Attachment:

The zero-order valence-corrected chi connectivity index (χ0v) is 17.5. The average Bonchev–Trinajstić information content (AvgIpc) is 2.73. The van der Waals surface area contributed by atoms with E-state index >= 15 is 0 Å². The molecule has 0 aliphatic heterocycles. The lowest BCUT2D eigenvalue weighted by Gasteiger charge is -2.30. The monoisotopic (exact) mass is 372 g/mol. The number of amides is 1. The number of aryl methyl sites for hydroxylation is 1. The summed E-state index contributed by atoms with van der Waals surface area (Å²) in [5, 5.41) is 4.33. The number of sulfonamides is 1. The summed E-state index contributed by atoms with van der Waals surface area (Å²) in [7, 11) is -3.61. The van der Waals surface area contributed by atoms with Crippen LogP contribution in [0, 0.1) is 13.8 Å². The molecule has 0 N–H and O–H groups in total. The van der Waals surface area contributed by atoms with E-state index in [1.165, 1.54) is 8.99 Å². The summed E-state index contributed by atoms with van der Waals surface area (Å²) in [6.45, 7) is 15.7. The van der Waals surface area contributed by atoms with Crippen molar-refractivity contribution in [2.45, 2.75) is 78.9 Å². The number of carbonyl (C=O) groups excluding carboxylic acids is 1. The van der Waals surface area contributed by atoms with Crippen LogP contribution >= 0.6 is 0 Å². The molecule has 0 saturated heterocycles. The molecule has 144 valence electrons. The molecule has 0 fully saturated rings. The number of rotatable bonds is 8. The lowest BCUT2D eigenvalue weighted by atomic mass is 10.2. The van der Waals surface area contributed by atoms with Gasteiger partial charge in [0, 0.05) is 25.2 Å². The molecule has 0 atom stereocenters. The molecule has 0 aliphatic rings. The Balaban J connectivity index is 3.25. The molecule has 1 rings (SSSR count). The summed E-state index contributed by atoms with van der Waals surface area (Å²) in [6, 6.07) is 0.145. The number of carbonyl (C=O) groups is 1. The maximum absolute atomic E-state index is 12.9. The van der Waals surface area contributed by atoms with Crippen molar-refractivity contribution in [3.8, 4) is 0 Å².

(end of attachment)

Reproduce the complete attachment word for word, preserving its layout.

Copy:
The zero-order valence-corrected chi connectivity index (χ0v) is 17.5. The average Bonchev–Trinajstić information content (AvgIpc) is 2.73. The van der Waals surface area contributed by atoms with E-state index >= 15 is 0 Å². The molecule has 0 aliphatic heterocycles. The lowest BCUT2D eigenvalue weighted by Gasteiger charge is -2.30. The monoisotopic (exact) mass is 372 g/mol. The number of amides is 1. The number of aryl methyl sites for hydroxylation is 1. The summed E-state index contributed by atoms with van der Waals surface area (Å²) in [5, 5.41) is 4.33. The number of sulfonamides is 1. The summed E-state index contributed by atoms with van der Waals surface area (Å²) in [7, 11) is -3.61. The van der Waals surface area contributed by atoms with Crippen LogP contribution in [0, 0.1) is 13.8 Å². The molecule has 0 N–H and O–H groups in total. The van der Waals surface area contributed by atoms with E-state index in [1.165, 1.54) is 8.99 Å². The summed E-state index contributed by atoms with van der Waals surface area (Å²) in [6.45, 7) is 15.7. The van der Waals surface area contributed by atoms with Crippen molar-refractivity contribution in [2.45, 2.75) is 78.9 Å². The number of carbonyl (C=O) groups excluding carboxylic acids is 1. The van der Waals surface area contributed by atoms with Crippen LogP contribution >= 0.6 is 0 Å². The molecule has 0 saturated heterocycles. The molecule has 144 valence electrons. The molecule has 0 fully saturated rings. The number of rotatable bonds is 8. The lowest BCUT2D eigenvalue weighted by atomic mass is 10.2. The van der Waals surface area contributed by atoms with Gasteiger partial charge in [0, 0.05) is 25.2 Å². The molecule has 0 atom stereocenters. The molecule has 0 aliphatic rings. The Balaban J connectivity index is 3.25. The molecule has 1 rings (SSSR count). The summed E-state index contributed by atoms with van der Waals surface area (Å²) in [6, 6.07) is 0.145. The number of carbonyl (C=O) groups is 1. The maximum absolute atomic E-state index is 12.9. The van der Waals surface area contributed by atoms with Crippen molar-refractivity contribution in [3.8, 4) is 0 Å².